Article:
Serving as triumphant conclusion to a long and exceptional artistic evolution, the striking visual dynamism of L’Arbre de Phyllis reveals the artist’s affinity for the American action painters, among whom she lived and worked in the initial decade of her mature career. As one of the few women to garner significant critical acclaim within the predominantly male Eighth Street Club, Mitchell is remembered by art history as the leading female voice of the Abstract Expressionist movement. Across the soaring face of L’Arbre de Phyllis, Mitchell’s unencumbered gestural vocabulary invites the viewer to imagine the physicality of her creative process as, in bursts of physical energy and tactility that defied her ailing heath, she enacts the nuanced dialogue of her abstraction. Scholar Richard D. Marshall comments: “She would open up the tenuous space of her compositions and dance ribbons of color and gesture across the surface, or construct compartmentalized passages of form and color that would coalesce into energized physical expressions. With apparent abandon, she threw, splashed, or forced paint onto the canvas in her distinctive colors and gestures.” (Richard D. Marshall quoted in Exh. Cat., New York, Cheim & Read, The Last Paintings, 2011, n.p.) Profoundly activated by the motion and vitality of Mitchell’s abstraction, L’Arbre de Phyllis achieves a gestural dynamism rivaled only by the sensational, large-scale canvases of Willem de Kooning and Jackson Pollock.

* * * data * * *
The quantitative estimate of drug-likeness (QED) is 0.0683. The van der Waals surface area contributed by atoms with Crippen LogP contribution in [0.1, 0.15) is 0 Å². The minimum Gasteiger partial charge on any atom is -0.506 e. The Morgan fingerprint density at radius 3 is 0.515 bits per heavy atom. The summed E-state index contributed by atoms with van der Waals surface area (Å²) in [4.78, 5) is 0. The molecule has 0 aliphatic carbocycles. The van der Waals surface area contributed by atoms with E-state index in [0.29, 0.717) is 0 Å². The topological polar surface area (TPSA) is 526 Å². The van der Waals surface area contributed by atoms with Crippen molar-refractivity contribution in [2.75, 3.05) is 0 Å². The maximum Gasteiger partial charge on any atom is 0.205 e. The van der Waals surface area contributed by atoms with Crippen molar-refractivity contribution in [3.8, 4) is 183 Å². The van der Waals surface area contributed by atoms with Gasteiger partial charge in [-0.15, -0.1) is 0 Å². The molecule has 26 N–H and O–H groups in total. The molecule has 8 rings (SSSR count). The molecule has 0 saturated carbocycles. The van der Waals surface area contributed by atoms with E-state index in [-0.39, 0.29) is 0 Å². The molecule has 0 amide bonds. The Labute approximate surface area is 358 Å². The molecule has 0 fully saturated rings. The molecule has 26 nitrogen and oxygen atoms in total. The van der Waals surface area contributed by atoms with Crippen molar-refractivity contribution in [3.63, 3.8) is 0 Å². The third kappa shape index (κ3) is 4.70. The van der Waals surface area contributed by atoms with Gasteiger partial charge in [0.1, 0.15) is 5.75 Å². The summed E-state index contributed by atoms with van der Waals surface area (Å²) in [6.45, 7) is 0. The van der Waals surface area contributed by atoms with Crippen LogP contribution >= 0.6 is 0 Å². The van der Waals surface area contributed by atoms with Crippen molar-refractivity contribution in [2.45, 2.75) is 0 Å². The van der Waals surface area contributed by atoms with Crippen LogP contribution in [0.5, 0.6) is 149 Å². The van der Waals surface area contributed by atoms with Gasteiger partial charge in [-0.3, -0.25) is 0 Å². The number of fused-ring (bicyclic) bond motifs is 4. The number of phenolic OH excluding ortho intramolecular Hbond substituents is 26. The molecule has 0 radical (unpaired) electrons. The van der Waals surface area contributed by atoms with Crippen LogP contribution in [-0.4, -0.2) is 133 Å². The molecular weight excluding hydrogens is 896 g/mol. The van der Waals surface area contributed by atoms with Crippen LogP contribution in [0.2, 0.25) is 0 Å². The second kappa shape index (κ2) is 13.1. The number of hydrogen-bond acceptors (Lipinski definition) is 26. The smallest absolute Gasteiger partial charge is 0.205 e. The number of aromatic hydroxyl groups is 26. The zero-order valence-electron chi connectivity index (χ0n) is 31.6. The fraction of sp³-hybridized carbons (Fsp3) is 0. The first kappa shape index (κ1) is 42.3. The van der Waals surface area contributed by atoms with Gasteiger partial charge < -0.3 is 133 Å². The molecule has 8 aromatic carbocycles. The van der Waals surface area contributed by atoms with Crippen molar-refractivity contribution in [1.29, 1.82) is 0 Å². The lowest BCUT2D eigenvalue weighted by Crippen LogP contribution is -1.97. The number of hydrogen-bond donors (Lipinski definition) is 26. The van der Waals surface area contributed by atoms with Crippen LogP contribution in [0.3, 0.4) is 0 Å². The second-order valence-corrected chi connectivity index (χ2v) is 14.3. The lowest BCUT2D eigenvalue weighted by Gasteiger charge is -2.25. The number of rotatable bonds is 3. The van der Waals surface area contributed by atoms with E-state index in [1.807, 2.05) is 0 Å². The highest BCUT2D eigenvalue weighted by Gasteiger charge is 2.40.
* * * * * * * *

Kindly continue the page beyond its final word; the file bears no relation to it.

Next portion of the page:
While the gestural exuberance of the present work engages in an intense dialogue with the Abstract Expressionists, the exquisite beauty of L’Arbre de Phyllis is rooted in Mitchell’s profound, lifelong appreciation for the beauty of the natural world. A constant presence within her abstract painterly idiom, Mitchell’s affinity for landscape fostered in her a strong connection to the French Impressionists and European Post-Impressionists, whose luminous canvases enacted an equally acute influence upon her work. After relocating to Paris in 1959, Mitchell permanently settled upon a sprawling rural estate in the bucolic Parisian suburb of Vétheuil in 1968. There, secluded from the dominant narrative of Abstract Expressionism, her paintings begin to exhibit the same sumptuousness of palette and exquisite awareness of light, color, and air articulated in the captivating en plein air paintings of Claude Monet, who painted the landscapes of Vétheuil years before. Profoundly inspired by the verdant idyll of the French countryside, Mitchell found the conceptual freedom to create a highly idiosyncratic painterly style which marries the ethereal with the physical, the felt with the seen; Marshall comments: “Throughout her evolution as an abstract painter, Mitchell consistently sought to converge her interests in nature, emotion, and painting. Her subjects were landscape, color, and light and their interaction on a painterly field, and her energetic physical gestures were filled with a romantic sensibility.” (Richard D. Marshall, “Joan Mitchell: The Last Decade, 1982—1992” in Exh. Cat., New York, Gagosian Gallery, Joan Mitchell: The Last Decade, 2010, p. 8) Sumptuously layered and smeared upon the soaring canvas, Mitchell’s saturated strokes invoke a lush density reminiscent of Monet’s late renderings of his rose garden at Giverney; rather than striving to emulate a specific landscape, however, L’Arbre de Phyllis powerfully combines allusions to nature and memory within an entirely abstract painterly idiom, echoing Mitchell’s own statement: “I would rather leave Nature to itself. It is quite beautiful enough as it is. I do not want to improve it…I certainly never mirror it. I would like more to paint what it leaves me with. (The artist cited in Marcia Tucker, Joan Mitchell, New York, 1974, p. 8) Anchored, as ever, by Mitchell’s superbly masterful use of white pigment, the broad strokes of marigold yellow tangle with dashes of emerald green, while cobalt blue daubs, drips and smears dance along the bottom of the canvas, immersing the viewer in an captivating sensory experience as rich and intense as if we stood beside Mitchell, surveying the surrounding landscape from her Vétheuil balcony on a sunny day.